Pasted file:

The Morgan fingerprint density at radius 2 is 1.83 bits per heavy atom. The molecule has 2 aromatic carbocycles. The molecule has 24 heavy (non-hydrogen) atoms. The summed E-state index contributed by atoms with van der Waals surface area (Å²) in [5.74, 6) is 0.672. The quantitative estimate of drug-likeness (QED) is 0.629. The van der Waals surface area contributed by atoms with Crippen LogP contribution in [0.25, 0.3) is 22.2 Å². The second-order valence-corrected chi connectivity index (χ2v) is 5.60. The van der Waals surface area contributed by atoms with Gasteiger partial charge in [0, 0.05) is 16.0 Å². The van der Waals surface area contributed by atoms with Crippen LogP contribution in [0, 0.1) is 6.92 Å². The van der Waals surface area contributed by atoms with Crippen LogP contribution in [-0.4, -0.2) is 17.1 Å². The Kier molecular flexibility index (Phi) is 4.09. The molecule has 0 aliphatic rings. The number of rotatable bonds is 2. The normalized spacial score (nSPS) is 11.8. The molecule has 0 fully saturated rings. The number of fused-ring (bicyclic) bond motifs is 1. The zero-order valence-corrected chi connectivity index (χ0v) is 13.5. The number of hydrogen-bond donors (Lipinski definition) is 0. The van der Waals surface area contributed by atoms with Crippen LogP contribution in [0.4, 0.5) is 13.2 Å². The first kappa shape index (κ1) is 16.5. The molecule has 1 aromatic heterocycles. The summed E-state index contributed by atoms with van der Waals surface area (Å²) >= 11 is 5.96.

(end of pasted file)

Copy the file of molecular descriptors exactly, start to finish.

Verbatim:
The Morgan fingerprint density at radius 2 is 1.83 bits per heavy atom. The molecule has 2 aromatic carbocycles. The molecule has 24 heavy (non-hydrogen) atoms. The summed E-state index contributed by atoms with van der Waals surface area (Å²) in [5.74, 6) is 0.672. The quantitative estimate of drug-likeness (QED) is 0.629. The van der Waals surface area contributed by atoms with Crippen LogP contribution in [0.25, 0.3) is 22.2 Å². The second-order valence-corrected chi connectivity index (χ2v) is 5.60. The van der Waals surface area contributed by atoms with Gasteiger partial charge in [0, 0.05) is 16.0 Å². The van der Waals surface area contributed by atoms with Crippen LogP contribution in [0, 0.1) is 6.92 Å². The van der Waals surface area contributed by atoms with Crippen LogP contribution in [-0.4, -0.2) is 17.1 Å². The Kier molecular flexibility index (Phi) is 4.09. The molecule has 0 aliphatic rings. The number of rotatable bonds is 2. The normalized spacial score (nSPS) is 11.8. The molecule has 0 fully saturated rings. The number of fused-ring (bicyclic) bond motifs is 1. The zero-order valence-corrected chi connectivity index (χ0v) is 13.5. The number of hydrogen-bond donors (Lipinski definition) is 0. The van der Waals surface area contributed by atoms with Crippen LogP contribution in [0.4, 0.5) is 13.2 Å². The first kappa shape index (κ1) is 16.5. The molecule has 1 aromatic heterocycles. The summed E-state index contributed by atoms with van der Waals surface area (Å²) >= 11 is 5.96.